August 28th, 2019

Connecting with your kids: don't ask with how was your day?...

Your kids are about to start a new school year, maybe at a new school, maybe for the first time. No doubt you have lots of hopes for them. You want them to do their best, to thrive in the classroom and on the sporting fields, or in the art or music room and also in the playground with friends. You want them to try new things and find activities to throw themselves into with passion. You may hope that they’ll find a vocation which they’ll pursue throughout life, something that will bring them joy and sense of fulfilment.  Above all you want them to be happy.

When kids go to school they enter into a world in which we parents cannot take part. Oh sure, we can and should be interested in what they’re doing but it’s their world. We can, and should, support from the sidelines, but they are the players on the field.

All parents want to know that their children are doing well and have had a happy day. So we ask them: How was your day? Enquiring after their day is so much better than not caring, being too engrossed in our own world, our emails, our texts and our to-do lists, our adult concerns, to connect with theirs at the end of the day. Connection is important.

But if you’ve ever asked your child that question How was your day? You may have felt dissatisfied with the answer. You may have felt it didn’t give much connection. It’s just a ritual that you go through. Every parent knows that the answer to How was your day? is ‘fine’. And the answers to follow up questions what did you learn? and what did you have for lunch? are nothing and I forget respectively, or interchangeably. Sometimes we ask the supplementary question who did you play with?

Don’t kids want to tell us about their lives? Well sometimes, no.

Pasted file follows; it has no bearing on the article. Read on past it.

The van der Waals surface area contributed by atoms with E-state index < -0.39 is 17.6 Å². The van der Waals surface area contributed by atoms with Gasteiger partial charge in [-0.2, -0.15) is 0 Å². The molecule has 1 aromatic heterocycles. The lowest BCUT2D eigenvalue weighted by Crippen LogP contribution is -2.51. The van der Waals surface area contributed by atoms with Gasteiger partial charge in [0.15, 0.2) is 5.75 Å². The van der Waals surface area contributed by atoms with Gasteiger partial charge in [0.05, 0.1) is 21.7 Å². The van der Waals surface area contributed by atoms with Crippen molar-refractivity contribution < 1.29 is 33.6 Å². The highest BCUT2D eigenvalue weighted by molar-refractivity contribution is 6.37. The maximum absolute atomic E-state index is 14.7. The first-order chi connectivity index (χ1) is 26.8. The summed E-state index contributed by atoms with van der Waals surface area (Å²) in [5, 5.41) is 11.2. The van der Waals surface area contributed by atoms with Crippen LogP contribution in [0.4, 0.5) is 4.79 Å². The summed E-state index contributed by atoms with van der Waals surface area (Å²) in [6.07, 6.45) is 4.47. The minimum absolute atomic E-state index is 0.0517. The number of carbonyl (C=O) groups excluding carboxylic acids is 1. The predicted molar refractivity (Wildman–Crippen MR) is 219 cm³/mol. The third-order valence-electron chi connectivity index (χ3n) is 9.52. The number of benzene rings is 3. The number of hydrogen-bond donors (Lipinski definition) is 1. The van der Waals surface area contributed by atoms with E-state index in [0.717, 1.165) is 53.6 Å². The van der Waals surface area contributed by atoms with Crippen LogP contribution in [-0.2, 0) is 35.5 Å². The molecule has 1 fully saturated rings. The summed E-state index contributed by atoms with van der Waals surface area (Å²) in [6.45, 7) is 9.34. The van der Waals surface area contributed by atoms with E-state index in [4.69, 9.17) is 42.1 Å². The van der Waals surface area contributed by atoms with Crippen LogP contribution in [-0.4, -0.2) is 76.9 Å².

• For many children who live in the present it is hard to remember what happened earlier in the day. They’re happy, but that was then, this is now.
  • Sometimes they want to keep their school life separate from their home life. That’s their private world.
  • Sometimes they won’t tell us what has happened because they are afraid of our reaction. They may fear our judgment or our involvement. If they tell us that Freddie teased them about wearing ‘girls’ shoes’ and they fear that we will ring Freddie’s mum up and blast her then they may keep it to themselves. They won’t tell us that Mrs Winter was cross with them if they anticipate being cross-examined about what they did that caused her to be angry. They won’t tell us that Robert and Sanjiv had their phones confiscated for accessing inappropriate content because they fear that will mean a crackdown on screen use at home.
  • Sometimes they won’t tell us what has happened because they anticipate a lack of reaction. They might feel that there’s no point in telling us about the girls who teased them about their glasses if we just say that’s silly, your glasses are perfectly nice and you need them to see. Just ignore those girls.